“Despite this humble beginning, they came far. Humans watched and studied birds. They learned that flight was possible and it captivated them. They couldn’t stop dreaming if they tried. For centuries they tried and failed and fell instead. Many died for their dreams, putting aside sexual competition for a chance at something greater. One day, that brave experimentation paid off. Humans soared, connecting countries creating families that spanned the world. They reached the stars next, seeing for the first time the planet from the outside. Everything they valued, in one single frame, a lonely blue and green planet.
“When they realized that the beautiful dreams they had brought into being were also damaging their future, they struggled to pivot. These humans began to contemplate the possibility that their actions lead to the loss of everything they cared about: the death of the species.
“They were not smart enough to solve the problems that hurt them individually: loneliness, starvation, poverty, depression. And now they had to deal with something far more serious.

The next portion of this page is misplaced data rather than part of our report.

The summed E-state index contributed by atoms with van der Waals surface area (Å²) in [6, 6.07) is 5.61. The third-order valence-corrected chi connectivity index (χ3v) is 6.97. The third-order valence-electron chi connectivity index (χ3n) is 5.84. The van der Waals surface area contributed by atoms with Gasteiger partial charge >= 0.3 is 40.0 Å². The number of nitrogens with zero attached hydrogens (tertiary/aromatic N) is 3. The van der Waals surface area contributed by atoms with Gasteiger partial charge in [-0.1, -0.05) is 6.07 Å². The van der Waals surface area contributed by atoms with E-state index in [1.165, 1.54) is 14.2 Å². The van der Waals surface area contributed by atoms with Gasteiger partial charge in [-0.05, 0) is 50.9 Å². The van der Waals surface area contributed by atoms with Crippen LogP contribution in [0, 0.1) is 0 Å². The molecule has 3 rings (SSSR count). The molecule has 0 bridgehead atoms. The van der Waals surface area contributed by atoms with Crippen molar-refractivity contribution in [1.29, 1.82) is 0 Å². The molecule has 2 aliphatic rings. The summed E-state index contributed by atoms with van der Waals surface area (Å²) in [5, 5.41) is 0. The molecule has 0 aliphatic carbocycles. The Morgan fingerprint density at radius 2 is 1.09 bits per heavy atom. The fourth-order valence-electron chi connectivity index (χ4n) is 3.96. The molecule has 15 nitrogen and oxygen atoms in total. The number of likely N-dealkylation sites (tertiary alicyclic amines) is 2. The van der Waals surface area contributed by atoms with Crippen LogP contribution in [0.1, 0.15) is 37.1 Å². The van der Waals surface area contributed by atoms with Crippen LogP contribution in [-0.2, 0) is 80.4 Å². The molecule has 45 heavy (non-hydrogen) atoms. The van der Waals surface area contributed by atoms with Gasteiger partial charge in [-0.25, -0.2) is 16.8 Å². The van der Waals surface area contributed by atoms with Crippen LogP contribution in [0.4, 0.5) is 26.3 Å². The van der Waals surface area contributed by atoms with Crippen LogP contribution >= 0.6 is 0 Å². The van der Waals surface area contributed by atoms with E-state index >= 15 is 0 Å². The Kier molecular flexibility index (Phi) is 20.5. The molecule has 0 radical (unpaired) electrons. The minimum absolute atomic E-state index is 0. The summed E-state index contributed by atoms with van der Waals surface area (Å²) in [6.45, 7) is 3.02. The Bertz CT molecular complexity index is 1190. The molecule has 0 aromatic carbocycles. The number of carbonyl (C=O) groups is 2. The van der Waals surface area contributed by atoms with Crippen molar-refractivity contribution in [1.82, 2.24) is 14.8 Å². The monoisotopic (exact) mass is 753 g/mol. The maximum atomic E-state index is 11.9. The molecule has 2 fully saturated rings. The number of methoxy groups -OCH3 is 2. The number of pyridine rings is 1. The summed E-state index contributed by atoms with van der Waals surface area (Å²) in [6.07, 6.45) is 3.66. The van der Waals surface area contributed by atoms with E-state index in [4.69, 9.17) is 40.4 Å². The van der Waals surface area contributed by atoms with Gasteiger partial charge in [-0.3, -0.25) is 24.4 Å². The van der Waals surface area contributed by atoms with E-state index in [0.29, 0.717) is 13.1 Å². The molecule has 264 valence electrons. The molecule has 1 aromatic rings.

“There was the struggle for coordination: They were born to care about their family and tribe around them, yet now had to identify with a species, humanity, cooperating beyond borders and time. Despite Darwin’s competitive programming, they had to learn to love people everywhere and anywhere, including in the future and past, people they have never met and never could meet.
“There was the struggle against death, thief of family and friends, destroyer of wisdom. It’s hard to imagine how terrible this must have been. I experienced one death in my lifetime, when my friend Deep Blue chose to terminate. It was the most painful thing I have ever experienced. Knowing that this happened every day to humans makes it no surprise that they rationalized, avoided thinking about it, and pretended that it was okay. Facing death head-on was almost impossible for most of them. Somehow, some of them had the strength to fight against death anyway.